At age 24 Amy Silverstein developed a life-threatening condition and received a heart transplant. She survived with that heart, and wrote an acclaimed book, "Sick Girl," but 25 years later it, too, began to fail. She is now on her third heart, and has written a moving new book, "My Glory Was I Had Such Friends," about how her family and friends' support kept her alive. Lee Cowan reports.
A new report by the Veterans Affairs inspector general shows that 43 percent of the 225 patients who died between October 2014 and August 2015 at the Los Angeles VA facility were waiting for appointments or needed tests they never got. However, the report does not conclude these patients "died as a result of delayed consults." Mireya Villarreal reports.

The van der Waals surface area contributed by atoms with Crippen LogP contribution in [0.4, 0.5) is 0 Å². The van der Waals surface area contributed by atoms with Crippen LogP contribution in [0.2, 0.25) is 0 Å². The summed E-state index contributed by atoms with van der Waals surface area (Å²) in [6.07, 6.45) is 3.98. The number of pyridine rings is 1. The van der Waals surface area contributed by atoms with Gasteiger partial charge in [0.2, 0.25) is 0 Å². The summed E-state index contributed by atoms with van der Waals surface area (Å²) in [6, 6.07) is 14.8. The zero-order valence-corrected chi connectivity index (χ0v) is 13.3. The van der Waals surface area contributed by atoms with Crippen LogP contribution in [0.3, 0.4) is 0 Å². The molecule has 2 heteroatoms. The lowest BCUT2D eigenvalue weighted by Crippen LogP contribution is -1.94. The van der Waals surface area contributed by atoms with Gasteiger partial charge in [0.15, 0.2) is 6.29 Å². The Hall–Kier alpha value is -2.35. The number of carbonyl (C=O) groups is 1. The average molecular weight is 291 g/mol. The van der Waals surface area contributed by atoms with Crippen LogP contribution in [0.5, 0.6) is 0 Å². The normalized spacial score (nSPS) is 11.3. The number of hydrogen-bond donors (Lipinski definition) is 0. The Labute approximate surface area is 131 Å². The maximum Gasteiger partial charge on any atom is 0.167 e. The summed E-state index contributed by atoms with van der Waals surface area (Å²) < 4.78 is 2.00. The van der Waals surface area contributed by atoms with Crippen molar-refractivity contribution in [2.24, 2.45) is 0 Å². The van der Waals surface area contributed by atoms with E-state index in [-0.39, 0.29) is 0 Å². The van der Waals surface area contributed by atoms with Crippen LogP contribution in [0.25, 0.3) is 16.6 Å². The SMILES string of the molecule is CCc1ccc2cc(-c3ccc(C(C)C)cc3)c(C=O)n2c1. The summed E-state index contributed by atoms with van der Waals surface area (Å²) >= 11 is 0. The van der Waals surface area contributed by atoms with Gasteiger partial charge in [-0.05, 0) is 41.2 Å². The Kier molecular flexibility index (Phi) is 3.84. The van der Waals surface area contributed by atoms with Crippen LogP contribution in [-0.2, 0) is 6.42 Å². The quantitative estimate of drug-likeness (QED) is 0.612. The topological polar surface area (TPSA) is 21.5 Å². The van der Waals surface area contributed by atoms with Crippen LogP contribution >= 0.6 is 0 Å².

Heart disease is the number one killer of women, but a new survey by the Journal of the American College of Cardiology found it's not a top priority for women or their doctors. Cardiovascular disease causes 400,000 deaths a year, which is more than all cancers combined. Cardiologist Dr. Tara Narula joins "CBS This Morning" to discuss the findings.
Heart disease kills more American women than cancer, yet many don't discuss the dangers with their doctors. A new report found that 74 percent of women reported having at least one risk factor for heart disease, but only 16 percent were told by their doctor that they were at risk. Mireya Villarreal reports.